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Fouquet (Est. 1860 – 1936) Through three generations, the House of Fouquet (Maison Fouquet) created and produced jewelry and other fine objects that many experts suggest was second only to Lalique. In addition, a replica of the most famous showroom in which Maison Fouquet conducted business was deemed a work of art in its own right. It was eventually re-created and donated to one of Paris’ most important museums where it can be seen today.

The founder of the firm was Alphonse Fouquet (1828-1911) who began his apprenticeship in 1839, at age eleven, to Parisian jeweler, Henri Meusnier. Alphonse’s mistreatment under Meusnier is well chronicled and related in Fouquet’s autobiography, parts of which were reprinted by Henri Vever in his book, “French Jewelry of the Nineteenth Century.”

The apprenticeship included physical abuse, fourteen to twenty long, hard work hours per day, low pay, and almost unbearable living conditions. Alphonse apprenticed with Meusnier for five years, then moved from one low-paying manufacturing job to another.

In 1847, Fouquet secured a position designing jewelry at M. Pinard’s firm which provided his big break. He was hired as a result of the promising sketches he submitted after learning there was no work to be had for craftsmen. The Pinard firm quickly realized that Fouquet was a naturally talented artist who quickly distinguished himself from his peers.

In 1860, after working for several more firms, Alphonse opened his own shop. It first produced exceptional archaeological revival jewelry. In the 1870s and 80s, Alphonse turned to producing items in the Renaissance revival style.

During this time he created some of the most stunning examples of revival jewelry. His fantastical designs featured sphinxes, dragons, mermaids, putti, and other mythological characters. Fine chasing, enameling, and diamonds embellished the pieces.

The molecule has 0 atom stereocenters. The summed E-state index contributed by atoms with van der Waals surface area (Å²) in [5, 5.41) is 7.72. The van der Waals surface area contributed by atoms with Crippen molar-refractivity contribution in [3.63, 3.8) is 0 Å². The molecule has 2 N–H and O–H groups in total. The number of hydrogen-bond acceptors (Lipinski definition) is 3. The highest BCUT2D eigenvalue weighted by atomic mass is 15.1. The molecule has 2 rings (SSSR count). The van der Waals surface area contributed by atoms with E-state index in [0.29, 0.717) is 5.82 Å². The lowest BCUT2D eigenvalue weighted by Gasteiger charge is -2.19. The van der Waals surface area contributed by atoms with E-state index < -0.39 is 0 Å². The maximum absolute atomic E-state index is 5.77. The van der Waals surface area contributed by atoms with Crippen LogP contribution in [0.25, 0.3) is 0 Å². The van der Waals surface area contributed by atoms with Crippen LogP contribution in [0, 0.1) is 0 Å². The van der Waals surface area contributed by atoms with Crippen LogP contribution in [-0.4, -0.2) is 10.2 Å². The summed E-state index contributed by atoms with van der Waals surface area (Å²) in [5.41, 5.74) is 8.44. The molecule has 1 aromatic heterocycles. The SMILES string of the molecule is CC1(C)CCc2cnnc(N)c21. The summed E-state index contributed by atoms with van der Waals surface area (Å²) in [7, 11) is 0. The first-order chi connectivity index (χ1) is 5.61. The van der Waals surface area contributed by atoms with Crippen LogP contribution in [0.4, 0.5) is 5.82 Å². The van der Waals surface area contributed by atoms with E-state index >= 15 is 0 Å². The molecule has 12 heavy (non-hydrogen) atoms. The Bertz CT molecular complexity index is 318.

In 1878, when Alphonse exhibited his work at Paris’s Universal Exposition, he won a gold prize for pieces that were described as “absolutely flawless” by fellow jeweler, Falize. Alphonse’s later work prefigured Art Nouveau trends. In particular, he is credited with re-introducing the female form into jewelry.

In 1891, Alphonse’s son, Georges (1862-1957) joined his father’s business at 35 Avenue de L’Opera in Paris and, in 1895, assumed control of the business.

Vever called Georges, “… a tireless worker [who] was enthralled by all things new [and whose] search for fresh inspiration was relentless.” It is the work of Georges and his son, Jean that assured the Maison Fouquet its important place in the annals of jewelry history.

When Georges assumed control of the business, it was his inspiration in 1898 to re-define the firm’s designs into works that reflected the Art Nouveau style. It is these jewels that brought Maison Fouquet its greatest successes and lasting reputation.

The pieces created during George’s tenure were typically composed of gold and embellished with enamel, opals, horns, pearls, and, sometimes, finely-set diamonds. Naturalistic motifs predominated. Sensuously curvy lines, softly-colored enamels, and subtle textures were used to great effect.

Many well-known artists were on staff during this time including Czech artist, Alphonse Mucha (1860-1939), Charles Desrosiers, Etienne Tourette, Eric Bagge, Andre Leveille and Lambert Rucki. Mucha’s pieces, especially, engendered praise for the firm.

According to art historian Vivienne Becker, Mucha’s jewels were, “strange objects, theatrical and unwearable, shoulder and breast pieces, head ornaments draped with chains, and fabulously enameled plaques that were Byzantine in flavor and entirely different from the usual examples of naturalistic Art Nouveau jewels.”

For three years, Georges worked in close collaboration with Mucha who served as a designer. Together, they executed many important commissions including designs for Sarah Bernhardt among others. They mainly created objects in the Art Nouveau and Art Deco styles and favored the use of enameling and colored stones.

Georges’ necklaces, bracelets, rings and brooches were modern in design and of imposing proportions. He expressed the opinion that, “… [J]ewelry should be considered [as] works of art.”